Ethelmae, who is forced to work at the bug-infested diner for stealing a single lemon drop, shares vignettes about events at the disgusting eatery. Once, the booths became so greasy, they slid outside of the restaurant into the street. The diners kept right on eating and were never heard from again. The waitresses pinch the customers, and the chocolate milk isn’t really chocolate. The narrator leads her friend to a secret room where goodbyes are banned. “Wouldn’t you like a lemon dropâ€¦. Have one. They’re delicious.” The story is confusing and further muddled by the sentence structure, e.g., “Inside the Slidy Diner, the noise is always.” While the drawings make great use of detail and color, they seem only to add to the murkiness of the narrative. It would be difficult to find an audience for this book.â€”Beth Cuddy, Seward Elementary School, Auburn, NY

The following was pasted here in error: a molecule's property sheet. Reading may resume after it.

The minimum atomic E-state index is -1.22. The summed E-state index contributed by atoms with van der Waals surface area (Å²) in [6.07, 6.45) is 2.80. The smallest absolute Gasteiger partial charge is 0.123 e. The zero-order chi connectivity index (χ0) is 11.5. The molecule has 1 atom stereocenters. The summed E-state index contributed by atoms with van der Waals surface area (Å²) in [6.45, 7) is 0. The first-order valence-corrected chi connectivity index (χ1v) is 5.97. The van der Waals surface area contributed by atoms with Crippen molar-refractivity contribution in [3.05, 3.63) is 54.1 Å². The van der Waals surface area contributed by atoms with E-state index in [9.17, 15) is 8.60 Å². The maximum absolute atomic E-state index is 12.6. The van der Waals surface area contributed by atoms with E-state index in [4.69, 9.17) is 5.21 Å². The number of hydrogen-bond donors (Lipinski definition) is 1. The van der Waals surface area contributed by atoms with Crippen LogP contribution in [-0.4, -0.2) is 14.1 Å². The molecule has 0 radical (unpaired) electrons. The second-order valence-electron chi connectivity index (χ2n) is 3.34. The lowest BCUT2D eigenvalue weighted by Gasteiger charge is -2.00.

I suppose it had to happen. Might as well happen now.
And it is some consolation that Beth Cuddy did such a poor job of reading the book she mixed up Edie (the little girl) with Ethelmae (the creepyÂ grill cook).Â Also, she neglected to put several of the quotes in quotation marks, which makes the review itself hard to read.
If you’re going to be roundly trashed, it’s nice when the person doing the trashing reveals themselves to be a sloppy reader and writer from the jump.
Though I do wonder why SLJ didn’t fact-check the review. When I write for PW they’re sticklers.